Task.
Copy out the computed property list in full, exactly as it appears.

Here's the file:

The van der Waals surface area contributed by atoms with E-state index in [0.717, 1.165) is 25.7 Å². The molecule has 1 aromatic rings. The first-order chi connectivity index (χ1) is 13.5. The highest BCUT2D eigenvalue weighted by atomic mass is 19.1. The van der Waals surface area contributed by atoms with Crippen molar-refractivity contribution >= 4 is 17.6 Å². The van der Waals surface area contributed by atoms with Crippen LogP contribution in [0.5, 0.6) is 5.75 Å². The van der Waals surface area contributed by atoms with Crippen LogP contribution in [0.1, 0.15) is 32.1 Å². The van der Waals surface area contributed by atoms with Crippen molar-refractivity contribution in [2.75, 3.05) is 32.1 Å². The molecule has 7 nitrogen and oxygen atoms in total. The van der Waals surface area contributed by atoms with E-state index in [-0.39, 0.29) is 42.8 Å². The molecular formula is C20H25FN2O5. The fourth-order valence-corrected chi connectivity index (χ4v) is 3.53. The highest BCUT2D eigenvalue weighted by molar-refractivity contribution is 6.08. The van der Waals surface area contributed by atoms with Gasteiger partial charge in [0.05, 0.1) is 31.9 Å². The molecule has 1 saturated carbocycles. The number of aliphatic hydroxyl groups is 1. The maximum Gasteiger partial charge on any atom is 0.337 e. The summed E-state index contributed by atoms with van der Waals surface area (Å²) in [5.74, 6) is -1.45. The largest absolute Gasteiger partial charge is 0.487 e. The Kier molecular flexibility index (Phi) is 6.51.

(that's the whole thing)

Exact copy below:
The van der Waals surface area contributed by atoms with E-state index in [0.717, 1.165) is 25.7 Å². The molecule has 1 aromatic rings. The first-order chi connectivity index (χ1) is 13.5. The highest BCUT2D eigenvalue weighted by atomic mass is 19.1. The van der Waals surface area contributed by atoms with Crippen molar-refractivity contribution >= 4 is 17.6 Å². The van der Waals surface area contributed by atoms with Crippen LogP contribution in [0.5, 0.6) is 5.75 Å². The van der Waals surface area contributed by atoms with Crippen LogP contribution in [0.1, 0.15) is 32.1 Å². The van der Waals surface area contributed by atoms with Crippen molar-refractivity contribution in [2.75, 3.05) is 32.1 Å². The molecule has 7 nitrogen and oxygen atoms in total. The van der Waals surface area contributed by atoms with E-state index in [-0.39, 0.29) is 42.8 Å². The molecular formula is C20H25FN2O5. The fourth-order valence-corrected chi connectivity index (χ4v) is 3.53. The highest BCUT2D eigenvalue weighted by molar-refractivity contribution is 6.08. The van der Waals surface area contributed by atoms with Gasteiger partial charge in [0.05, 0.1) is 31.9 Å². The molecule has 1 saturated carbocycles. The number of aliphatic hydroxyl groups is 1. The maximum Gasteiger partial charge on any atom is 0.337 e. The summed E-state index contributed by atoms with van der Waals surface area (Å²) in [5.74, 6) is -1.45. The largest absolute Gasteiger partial charge is 0.487 e. The Kier molecular flexibility index (Phi) is 6.51.